Student success is defined as the combination of three components - learning, development, and well-being.

To support student success, public education in Nova Scotia maintains a culture of high expectations for all where each child has the right to learn in an environment that is affirming and appropriate. This right is crucial to an equitable and inclusive learning environment.

Learning is multi-faceted and must be diverse, relevant, authentic and current. Public education in Nova Scotia fosters an interest in learning and engages the students to recognize that learning is a continuous process throughout life.

The following “Principles of Learning” are fundamental to the learning process: 

Students learn when their different ways of knowing and representing knowledge are affirmed and validated and they see themselves as capable and successful.

  • When learners are involved in experiences that are open-ended and offer a variety of assessment strategies, they explore their different ways of constructing meaning and representing knowledge.
  • When learners are involved in experiences that are developmentally appropriate, where there is high expectations, encouragement and support of risk-taking in learning, they can assess their successes and failures and grow from both.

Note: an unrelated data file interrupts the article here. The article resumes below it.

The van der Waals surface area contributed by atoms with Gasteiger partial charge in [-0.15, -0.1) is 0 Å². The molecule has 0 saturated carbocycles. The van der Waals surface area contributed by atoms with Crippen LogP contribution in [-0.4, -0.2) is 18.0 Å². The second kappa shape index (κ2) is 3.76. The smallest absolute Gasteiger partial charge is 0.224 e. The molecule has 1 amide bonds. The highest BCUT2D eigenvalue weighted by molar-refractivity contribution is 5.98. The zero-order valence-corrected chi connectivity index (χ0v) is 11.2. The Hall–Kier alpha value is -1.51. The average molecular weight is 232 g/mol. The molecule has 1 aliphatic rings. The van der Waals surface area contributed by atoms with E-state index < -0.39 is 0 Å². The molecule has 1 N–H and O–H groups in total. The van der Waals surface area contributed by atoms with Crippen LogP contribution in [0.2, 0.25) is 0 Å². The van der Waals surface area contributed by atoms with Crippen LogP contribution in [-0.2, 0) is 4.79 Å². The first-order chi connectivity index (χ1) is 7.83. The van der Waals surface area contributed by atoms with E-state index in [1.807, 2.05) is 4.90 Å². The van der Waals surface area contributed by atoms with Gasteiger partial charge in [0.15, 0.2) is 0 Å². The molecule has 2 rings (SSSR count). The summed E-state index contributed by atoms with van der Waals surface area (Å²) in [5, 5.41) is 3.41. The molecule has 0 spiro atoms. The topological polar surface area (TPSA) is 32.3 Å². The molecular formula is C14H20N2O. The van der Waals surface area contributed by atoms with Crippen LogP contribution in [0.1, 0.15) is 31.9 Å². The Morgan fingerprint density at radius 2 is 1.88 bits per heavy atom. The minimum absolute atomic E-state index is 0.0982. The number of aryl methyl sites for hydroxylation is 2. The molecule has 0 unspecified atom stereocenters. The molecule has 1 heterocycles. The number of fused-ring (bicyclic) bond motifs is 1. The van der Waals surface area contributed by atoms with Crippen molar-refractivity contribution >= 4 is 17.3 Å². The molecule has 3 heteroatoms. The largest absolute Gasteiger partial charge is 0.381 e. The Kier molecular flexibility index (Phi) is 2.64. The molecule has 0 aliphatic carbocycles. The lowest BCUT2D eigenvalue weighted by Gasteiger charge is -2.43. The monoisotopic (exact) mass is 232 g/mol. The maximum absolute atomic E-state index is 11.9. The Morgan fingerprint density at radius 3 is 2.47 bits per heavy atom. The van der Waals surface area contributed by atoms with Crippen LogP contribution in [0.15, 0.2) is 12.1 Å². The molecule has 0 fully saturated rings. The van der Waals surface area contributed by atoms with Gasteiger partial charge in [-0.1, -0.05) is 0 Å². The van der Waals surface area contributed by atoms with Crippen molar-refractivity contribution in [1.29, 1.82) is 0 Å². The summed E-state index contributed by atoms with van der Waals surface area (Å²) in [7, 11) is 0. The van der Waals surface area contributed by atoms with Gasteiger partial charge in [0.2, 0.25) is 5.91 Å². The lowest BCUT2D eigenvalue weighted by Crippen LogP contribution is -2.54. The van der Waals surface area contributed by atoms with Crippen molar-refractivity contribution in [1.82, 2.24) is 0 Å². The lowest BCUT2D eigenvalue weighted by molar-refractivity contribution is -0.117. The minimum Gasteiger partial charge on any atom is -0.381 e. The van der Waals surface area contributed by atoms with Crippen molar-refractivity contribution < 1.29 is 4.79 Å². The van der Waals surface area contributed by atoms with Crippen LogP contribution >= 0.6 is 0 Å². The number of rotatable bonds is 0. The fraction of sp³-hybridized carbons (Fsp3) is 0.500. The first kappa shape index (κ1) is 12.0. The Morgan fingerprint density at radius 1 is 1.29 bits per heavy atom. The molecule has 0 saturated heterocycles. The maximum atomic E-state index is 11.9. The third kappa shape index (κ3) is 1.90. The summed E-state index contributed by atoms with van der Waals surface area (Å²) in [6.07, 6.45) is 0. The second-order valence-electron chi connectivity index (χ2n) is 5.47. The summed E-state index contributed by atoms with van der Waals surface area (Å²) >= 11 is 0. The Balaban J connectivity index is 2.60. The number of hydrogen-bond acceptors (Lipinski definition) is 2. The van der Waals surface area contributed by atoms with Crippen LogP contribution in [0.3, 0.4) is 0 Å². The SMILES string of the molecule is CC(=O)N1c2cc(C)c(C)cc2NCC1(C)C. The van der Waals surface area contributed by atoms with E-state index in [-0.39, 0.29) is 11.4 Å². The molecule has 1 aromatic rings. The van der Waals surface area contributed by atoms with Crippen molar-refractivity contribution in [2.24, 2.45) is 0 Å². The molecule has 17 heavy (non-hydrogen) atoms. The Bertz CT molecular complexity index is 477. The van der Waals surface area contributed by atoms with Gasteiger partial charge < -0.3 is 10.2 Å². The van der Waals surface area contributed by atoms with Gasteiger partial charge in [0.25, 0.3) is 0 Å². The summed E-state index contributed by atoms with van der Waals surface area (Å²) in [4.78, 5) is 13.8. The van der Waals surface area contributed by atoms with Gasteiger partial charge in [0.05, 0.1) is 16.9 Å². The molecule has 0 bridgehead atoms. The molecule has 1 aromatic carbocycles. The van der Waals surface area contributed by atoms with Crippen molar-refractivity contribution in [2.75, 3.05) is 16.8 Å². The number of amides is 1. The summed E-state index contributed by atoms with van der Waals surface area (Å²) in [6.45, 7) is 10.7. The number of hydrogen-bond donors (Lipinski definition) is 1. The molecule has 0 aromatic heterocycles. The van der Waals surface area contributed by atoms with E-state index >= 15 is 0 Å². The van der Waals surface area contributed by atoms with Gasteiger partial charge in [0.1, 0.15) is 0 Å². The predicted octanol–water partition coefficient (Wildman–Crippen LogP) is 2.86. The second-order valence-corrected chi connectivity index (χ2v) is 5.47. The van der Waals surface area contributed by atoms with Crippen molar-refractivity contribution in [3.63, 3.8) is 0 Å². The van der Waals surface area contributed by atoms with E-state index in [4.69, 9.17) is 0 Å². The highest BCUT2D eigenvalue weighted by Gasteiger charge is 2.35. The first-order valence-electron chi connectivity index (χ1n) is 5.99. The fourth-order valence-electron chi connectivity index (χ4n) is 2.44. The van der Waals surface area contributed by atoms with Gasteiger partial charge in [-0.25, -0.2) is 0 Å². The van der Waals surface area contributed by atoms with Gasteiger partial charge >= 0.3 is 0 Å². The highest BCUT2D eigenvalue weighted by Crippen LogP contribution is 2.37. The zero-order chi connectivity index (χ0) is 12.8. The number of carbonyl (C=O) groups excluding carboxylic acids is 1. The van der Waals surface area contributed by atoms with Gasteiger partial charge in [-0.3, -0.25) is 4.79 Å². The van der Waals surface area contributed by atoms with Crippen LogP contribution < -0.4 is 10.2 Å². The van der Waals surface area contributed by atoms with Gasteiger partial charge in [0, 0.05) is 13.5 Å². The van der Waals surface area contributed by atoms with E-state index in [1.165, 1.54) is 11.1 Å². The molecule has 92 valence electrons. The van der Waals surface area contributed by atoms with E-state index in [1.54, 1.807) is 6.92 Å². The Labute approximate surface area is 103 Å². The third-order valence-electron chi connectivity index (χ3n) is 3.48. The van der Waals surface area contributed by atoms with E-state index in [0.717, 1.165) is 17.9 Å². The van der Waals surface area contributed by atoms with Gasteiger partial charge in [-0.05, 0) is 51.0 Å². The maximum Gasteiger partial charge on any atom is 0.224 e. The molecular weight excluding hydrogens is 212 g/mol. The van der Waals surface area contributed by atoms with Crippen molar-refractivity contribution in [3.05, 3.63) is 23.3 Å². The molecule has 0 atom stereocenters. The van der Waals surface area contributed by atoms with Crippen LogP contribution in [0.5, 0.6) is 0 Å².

Students learn when they can construct knowledge and make it meaningful in terms of their prior cultural knowledge and experiences.

  • When learners are actively involved in experiences that value and affirm the existing diverse cultural, linguistic, racial and social identities, they can build on their personal experiences to integrate new understandings with existing understandings.

Students learn in a social and collaborative environment where they co-actively construct knowledge.

  • When learners are co-actively involved in meaningful experiences, they are engaged in their personal construction of knowledge.
  • When learners engage in different types of social interactions with peers and adults, they see themselves as part of a community of learners.

Students learn when they can view learning as an integrated whole.

  • When learners make connections across the curriculum and with the world outside requiring a reflection about those connections, they apply strategies to solve problems in real situations.

Students learn when reflection is integral to learning.

  • When learners reflect on experiences, they understand themselves as learners, make connections and continue to build new understandings.